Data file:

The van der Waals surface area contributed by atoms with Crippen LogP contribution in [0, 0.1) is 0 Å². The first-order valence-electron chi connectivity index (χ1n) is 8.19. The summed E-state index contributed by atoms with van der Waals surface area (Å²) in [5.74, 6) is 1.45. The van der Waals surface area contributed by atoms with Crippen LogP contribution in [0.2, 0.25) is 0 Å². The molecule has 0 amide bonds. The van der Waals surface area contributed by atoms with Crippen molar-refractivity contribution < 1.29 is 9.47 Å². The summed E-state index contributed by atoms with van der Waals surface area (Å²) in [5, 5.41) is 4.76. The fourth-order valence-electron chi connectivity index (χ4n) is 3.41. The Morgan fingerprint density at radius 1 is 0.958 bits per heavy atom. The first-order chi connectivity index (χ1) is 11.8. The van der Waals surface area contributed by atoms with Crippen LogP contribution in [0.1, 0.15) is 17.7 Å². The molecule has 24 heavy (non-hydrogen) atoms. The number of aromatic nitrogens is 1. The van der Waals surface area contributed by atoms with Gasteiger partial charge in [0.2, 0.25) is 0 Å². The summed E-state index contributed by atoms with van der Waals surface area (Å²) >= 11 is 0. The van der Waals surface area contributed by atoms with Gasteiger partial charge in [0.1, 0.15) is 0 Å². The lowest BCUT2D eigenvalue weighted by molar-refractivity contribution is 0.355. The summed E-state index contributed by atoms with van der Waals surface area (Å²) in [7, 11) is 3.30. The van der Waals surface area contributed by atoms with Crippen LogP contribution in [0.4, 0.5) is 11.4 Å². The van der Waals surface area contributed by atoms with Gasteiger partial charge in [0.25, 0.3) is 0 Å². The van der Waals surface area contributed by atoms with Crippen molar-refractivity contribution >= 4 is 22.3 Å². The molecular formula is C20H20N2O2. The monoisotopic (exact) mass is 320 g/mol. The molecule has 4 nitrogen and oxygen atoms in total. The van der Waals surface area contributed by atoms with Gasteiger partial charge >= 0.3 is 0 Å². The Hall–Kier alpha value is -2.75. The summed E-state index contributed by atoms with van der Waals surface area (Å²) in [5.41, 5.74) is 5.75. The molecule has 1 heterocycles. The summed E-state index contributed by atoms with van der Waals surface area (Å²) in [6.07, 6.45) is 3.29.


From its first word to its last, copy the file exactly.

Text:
The van der Waals surface area contributed by atoms with Crippen LogP contribution in [0, 0.1) is 0 Å². The first-order valence-electron chi connectivity index (χ1n) is 8.19. The summed E-state index contributed by atoms with van der Waals surface area (Å²) in [5.74, 6) is 1.45. The van der Waals surface area contributed by atoms with Crippen LogP contribution in [0.2, 0.25) is 0 Å². The molecule has 0 amide bonds. The van der Waals surface area contributed by atoms with Crippen molar-refractivity contribution < 1.29 is 9.47 Å². The summed E-state index contributed by atoms with van der Waals surface area (Å²) in [5, 5.41) is 4.76. The fourth-order valence-electron chi connectivity index (χ4n) is 3.41. The Morgan fingerprint density at radius 1 is 0.958 bits per heavy atom. The first-order chi connectivity index (χ1) is 11.8. The van der Waals surface area contributed by atoms with Crippen LogP contribution in [0.1, 0.15) is 17.7 Å². The molecule has 24 heavy (non-hydrogen) atoms. The number of aromatic nitrogens is 1. The van der Waals surface area contributed by atoms with Gasteiger partial charge in [0.2, 0.25) is 0 Å². The summed E-state index contributed by atoms with van der Waals surface area (Å²) >= 11 is 0. The van der Waals surface area contributed by atoms with Gasteiger partial charge in [0.1, 0.15) is 0 Å². The lowest BCUT2D eigenvalue weighted by molar-refractivity contribution is 0.355. The summed E-state index contributed by atoms with van der Waals surface area (Å²) in [7, 11) is 3.30. The van der Waals surface area contributed by atoms with Crippen LogP contribution in [0.4, 0.5) is 11.4 Å². The van der Waals surface area contributed by atoms with Gasteiger partial charge in [0.25, 0.3) is 0 Å². The van der Waals surface area contributed by atoms with Crippen molar-refractivity contribution >= 4 is 22.3 Å². The molecular formula is C20H20N2O2. The monoisotopic (exact) mass is 320 g/mol. The molecule has 4 nitrogen and oxygen atoms in total. The van der Waals surface area contributed by atoms with Gasteiger partial charge >= 0.3 is 0 Å². The Hall–Kier alpha value is -2.75. The summed E-state index contributed by atoms with van der Waals surface area (Å²) in [5.41, 5.74) is 5.75. The molecule has 1 heterocycles. The summed E-state index contributed by atoms with van der Waals surface area (Å²) in [6.07, 6.45) is 3.29.